Family structure in Asia has undergone significant changes in the past several decades. A fast-growing trend that has raised concerns by scholars and policy makers is an increase in single-person households. By 2020, it is estimated that four out of the top ten countries with highest number of single-person households in the world will be in Asia. The increase raises questions regarding how family functions, and indeed regarding the definition of family system itself. Statistics show a high level of heterogeneity among groups who live alone, some by choice, others out of needs. The increasing number of single-person households for both young adults and elderly warrants special attentions as they are the two groups with the highest propensity to live in a single-person household. This group of population may be at higher risk of financial stress or social isolation. In particular, studies on solo-living of young adults are rare in the Asian context. In the face of vastly different paces of change, structurally and culturally, in the region, research that examines the trends of single-person households in different Asian societies would help us to understand the impacts of social changes on families in Asia.

This a rising global trend that has the potential to transform numerous societies. This also might be an interesting example of globalization: a trend that begins among young adults in relatively wealthy countries spreads around the world.

Getting married in a Going Solo world: more married couples living separately

More Americans are choosing to live alone but what happens if they want to get married? Here is one solution that appeals an increasing number of couples: get married but live apart.

It may seem unusual, but these non-traditional arrangements are more common than you think. The U.S. Census Bureau estimates 1.7 million married couples in the U.S choose to live apart, and experts say that number is on the rise.

Marriage and family therapist Dr. Jane Greer said the looming 50 percent divorce rate has couples worrying about the future before they even say “I do.” She said living apart allows them to avoid all the daily little conflicts that can lead to big problems down the road…

Ultimately, Haisha said, they avoid all the business of being married and they can just enjoy the marriage…

“We want to be the wind beneath each other’s wings, not clip each other’s wings,” Haisha said.

Judging from the comments made in this article, it sounds like these couples want to maintain the perceived strengths of living alone, which means you can escape from other people and don’t have to get too involved in daily life which might lead to conflict, while still enjoying their marriages. In other words, the ideals of autonomy and individualism are preserved while still committing to marriage. But, doesn’t this redefine marriage to some degree as another relationship that can be had at the time of one’s choosing?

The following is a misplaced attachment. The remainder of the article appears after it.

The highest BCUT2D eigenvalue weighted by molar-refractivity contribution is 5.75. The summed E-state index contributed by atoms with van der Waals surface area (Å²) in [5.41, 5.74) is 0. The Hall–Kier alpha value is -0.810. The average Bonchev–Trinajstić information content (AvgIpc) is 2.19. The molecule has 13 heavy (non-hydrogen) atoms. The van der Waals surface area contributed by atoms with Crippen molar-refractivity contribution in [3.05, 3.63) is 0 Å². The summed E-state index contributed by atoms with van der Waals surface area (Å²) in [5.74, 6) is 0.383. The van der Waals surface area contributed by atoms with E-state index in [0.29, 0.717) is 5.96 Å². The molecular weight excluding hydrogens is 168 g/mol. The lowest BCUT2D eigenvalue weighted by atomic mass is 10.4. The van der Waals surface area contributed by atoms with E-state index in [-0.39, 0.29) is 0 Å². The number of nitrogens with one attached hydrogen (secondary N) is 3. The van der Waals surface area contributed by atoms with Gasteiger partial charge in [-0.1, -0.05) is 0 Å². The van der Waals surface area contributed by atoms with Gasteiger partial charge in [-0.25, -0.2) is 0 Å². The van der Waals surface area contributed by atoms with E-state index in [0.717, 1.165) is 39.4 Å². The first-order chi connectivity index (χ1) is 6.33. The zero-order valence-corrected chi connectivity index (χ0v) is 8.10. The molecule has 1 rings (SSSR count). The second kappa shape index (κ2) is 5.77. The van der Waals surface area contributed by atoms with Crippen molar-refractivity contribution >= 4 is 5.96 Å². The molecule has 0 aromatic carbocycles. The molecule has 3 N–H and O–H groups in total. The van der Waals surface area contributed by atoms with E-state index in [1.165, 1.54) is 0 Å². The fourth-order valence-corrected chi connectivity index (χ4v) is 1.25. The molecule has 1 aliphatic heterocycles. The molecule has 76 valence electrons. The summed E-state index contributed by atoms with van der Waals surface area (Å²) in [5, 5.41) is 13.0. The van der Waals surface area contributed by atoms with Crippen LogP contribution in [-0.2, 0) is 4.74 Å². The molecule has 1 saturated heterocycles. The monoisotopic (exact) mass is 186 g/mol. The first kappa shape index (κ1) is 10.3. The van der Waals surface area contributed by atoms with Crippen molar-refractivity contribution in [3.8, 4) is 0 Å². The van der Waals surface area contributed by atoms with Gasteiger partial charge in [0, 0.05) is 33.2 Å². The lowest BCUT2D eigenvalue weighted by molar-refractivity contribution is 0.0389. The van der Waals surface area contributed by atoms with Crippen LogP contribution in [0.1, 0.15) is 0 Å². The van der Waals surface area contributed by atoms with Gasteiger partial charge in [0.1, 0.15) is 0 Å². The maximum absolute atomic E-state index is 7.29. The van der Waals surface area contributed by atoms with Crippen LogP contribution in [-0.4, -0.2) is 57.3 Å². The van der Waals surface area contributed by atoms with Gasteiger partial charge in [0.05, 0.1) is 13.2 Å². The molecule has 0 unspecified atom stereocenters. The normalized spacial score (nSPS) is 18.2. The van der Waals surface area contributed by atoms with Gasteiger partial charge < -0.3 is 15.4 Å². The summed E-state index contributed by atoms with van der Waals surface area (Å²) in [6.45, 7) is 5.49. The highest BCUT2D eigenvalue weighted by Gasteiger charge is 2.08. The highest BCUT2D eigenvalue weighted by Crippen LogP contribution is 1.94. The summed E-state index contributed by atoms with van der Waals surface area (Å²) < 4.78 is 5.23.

Who should be really happy about this trend? People in real estate as it suggests more couples need two place to own or rent.

Lots of sociological themes in Time’s “10 ideas that are changing your life”

I enjoy reading magazines and other media sources that are willing to consider the world of ideas and what new thinking we all need to know about. Thus, Time’s “10 ideas that are changing your life” are not only interesting – there is a lot of sociological material in these ten ideas. Here are a few sociological musings about four of these ideas:

1. “Living Alone is the New Norm.” I’ve highlighted some of the recent reviews of the new research from sociologist Eric Klinenberg (see here and here) that shows that Americans living alone “make up 28% of all U.S. households, which means they are now tied with childless couples as the most prominent residential type, more common than the nuclear family, the multigenerational family and roommate or group home.” Another interesting line: “Living alone helps us pursue sacred modern values – individual freedom, personal control and self-realization.” That is an interesting trio of values to mull over.

3. “The Rise of the Nones.” Sixteen percent of Americans claim to be non-religious but this group is particularly interesting because 4% claim to be agnostic or atheist. Thus, many of the “nones” are spiritual or religious but dissatisfied with organized religion. This group can be examined as part of a larger debate about whether American religion is declining or not. This also presents a challenge for organized religion: how do you get these religious or spiritual “nones” to buy into established houses of worship?

7. “High-Status Stress.” New findings suggest that people in charge or in the higher classes experience more stress: “In fact, research indicates that as you near the top, life stress increases so dramatically that its toxic effects essentially cancel out many positive aspects of succeeding.” It may not be easy to be at the top even if you have the power and ability to do more of what you want. I’m not sure how this would affect the class struggles between the upper and lower classes but it is interesting information nonetheless.